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$28 Million Award for Illinois Baby's Hypoxic Brain Injury

The tragedy happened in 2009: a couple went to Memorial Hospital of Carbondale in Southern Illinois for the birth of their son. According to legal papers, test showed everything was fine when the mom arrived at the hospital. Beginning at about 40 minutes before his birth and continuing until 10 minutes afterward, the baby was deprived of oxygen. He suffered a severe hypoxic-ischemic brain injury, which cost him his chance at a normal life.

This tragedy occurred despite the presence of three board-certified obstetricians who should have noticed signs of fetal distress and performed a C-section to prevent the injury. Sadly, it appears that a combination of factors -added up to catastrophe.

The family has already settled a claim against the hospital’s parent company Southern Illinois Hospital Services and the nurses. In a lawsuit brought under the Federal Tort Claims Act, the company sought to hold the three obstetricians accountable for their failure to live up to the appropriate standard of care during the baby’s birth. This is a somewhat unusual legal procedure in a medical malpractice case, but the important thing for the family here was that their case was heard by a federal judge.

After poring over the voluminous medical evidence in the case, that judge remarked that the defense’s explanation for the child injury simply weren’t supported by the evidence. “It is disingenuous…to argue [the baby’s] hypoxic-ischemic brain injury occurred a time other than the only time he was subjected to severe oxygen deprivation for a period clearly long enough to cause his brain injury,” the judge wrote.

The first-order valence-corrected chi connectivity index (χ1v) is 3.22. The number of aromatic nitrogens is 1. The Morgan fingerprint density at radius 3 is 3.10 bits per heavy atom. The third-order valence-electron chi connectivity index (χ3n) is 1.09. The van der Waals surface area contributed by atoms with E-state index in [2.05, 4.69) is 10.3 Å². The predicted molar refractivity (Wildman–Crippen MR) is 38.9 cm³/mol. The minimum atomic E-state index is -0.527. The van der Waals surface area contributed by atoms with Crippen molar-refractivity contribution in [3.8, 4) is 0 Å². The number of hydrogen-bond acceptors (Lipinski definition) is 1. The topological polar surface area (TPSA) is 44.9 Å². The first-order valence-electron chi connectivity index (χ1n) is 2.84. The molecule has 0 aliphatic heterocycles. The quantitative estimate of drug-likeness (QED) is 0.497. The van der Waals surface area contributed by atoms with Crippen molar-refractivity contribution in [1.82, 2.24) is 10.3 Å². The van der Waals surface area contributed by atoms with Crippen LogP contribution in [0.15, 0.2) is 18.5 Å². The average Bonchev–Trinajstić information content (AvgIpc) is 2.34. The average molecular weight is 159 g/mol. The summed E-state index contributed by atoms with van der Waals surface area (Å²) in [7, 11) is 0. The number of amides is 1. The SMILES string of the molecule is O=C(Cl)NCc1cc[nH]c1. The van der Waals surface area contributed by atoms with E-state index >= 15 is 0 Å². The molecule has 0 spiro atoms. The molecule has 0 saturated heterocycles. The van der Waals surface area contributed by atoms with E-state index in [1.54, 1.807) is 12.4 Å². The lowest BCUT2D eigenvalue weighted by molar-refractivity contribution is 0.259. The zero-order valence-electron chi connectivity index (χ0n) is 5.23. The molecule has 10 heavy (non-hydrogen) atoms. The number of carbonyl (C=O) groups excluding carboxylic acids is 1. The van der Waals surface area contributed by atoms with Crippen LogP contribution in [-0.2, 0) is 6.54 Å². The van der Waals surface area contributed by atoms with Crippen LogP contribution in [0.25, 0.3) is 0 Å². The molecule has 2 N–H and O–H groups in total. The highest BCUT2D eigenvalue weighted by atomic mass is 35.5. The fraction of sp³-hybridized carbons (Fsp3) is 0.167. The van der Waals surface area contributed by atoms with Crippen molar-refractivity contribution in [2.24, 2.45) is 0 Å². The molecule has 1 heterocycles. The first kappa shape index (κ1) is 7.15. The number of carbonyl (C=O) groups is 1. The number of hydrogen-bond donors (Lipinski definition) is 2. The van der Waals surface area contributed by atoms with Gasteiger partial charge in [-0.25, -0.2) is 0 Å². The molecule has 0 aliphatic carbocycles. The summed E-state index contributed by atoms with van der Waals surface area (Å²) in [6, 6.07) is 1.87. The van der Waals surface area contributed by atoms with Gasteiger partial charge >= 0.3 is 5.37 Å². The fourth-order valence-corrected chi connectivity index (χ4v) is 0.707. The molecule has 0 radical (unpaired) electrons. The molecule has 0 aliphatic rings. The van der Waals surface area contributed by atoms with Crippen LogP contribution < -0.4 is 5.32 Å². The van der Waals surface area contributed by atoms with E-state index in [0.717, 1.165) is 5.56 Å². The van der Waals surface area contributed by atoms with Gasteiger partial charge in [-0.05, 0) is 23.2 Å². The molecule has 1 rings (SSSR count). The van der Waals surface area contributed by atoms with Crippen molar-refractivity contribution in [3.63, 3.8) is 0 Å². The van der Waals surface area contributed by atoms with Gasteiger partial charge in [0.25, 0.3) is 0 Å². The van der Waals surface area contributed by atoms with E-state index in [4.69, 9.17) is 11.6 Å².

He ordered the defendants to pay the family more than $28 million in compensation for the baby’s past and future medical costs, pain, suffering, limited future earnings and other losses, including loss of a normal life. That amount will be set off by the $1.6 million previously awarded to the family in its settlement.

By its very nature, financial compensation awarded after a birth injury is heartbreaking, both in its process and in its result. No amount of money could make up for a devastating, lifelong injury to a previously-healthy child, and no judge or jury wants to make such a calculation. The best we can hope is that the full cost of his care will be covered and that he will be given the opportunity for as full and happy a life as possible.

Source: Courthouse News Service, “$28 Million Medical Judgment Against USA,” Joe Harris, Dec. 23, 2013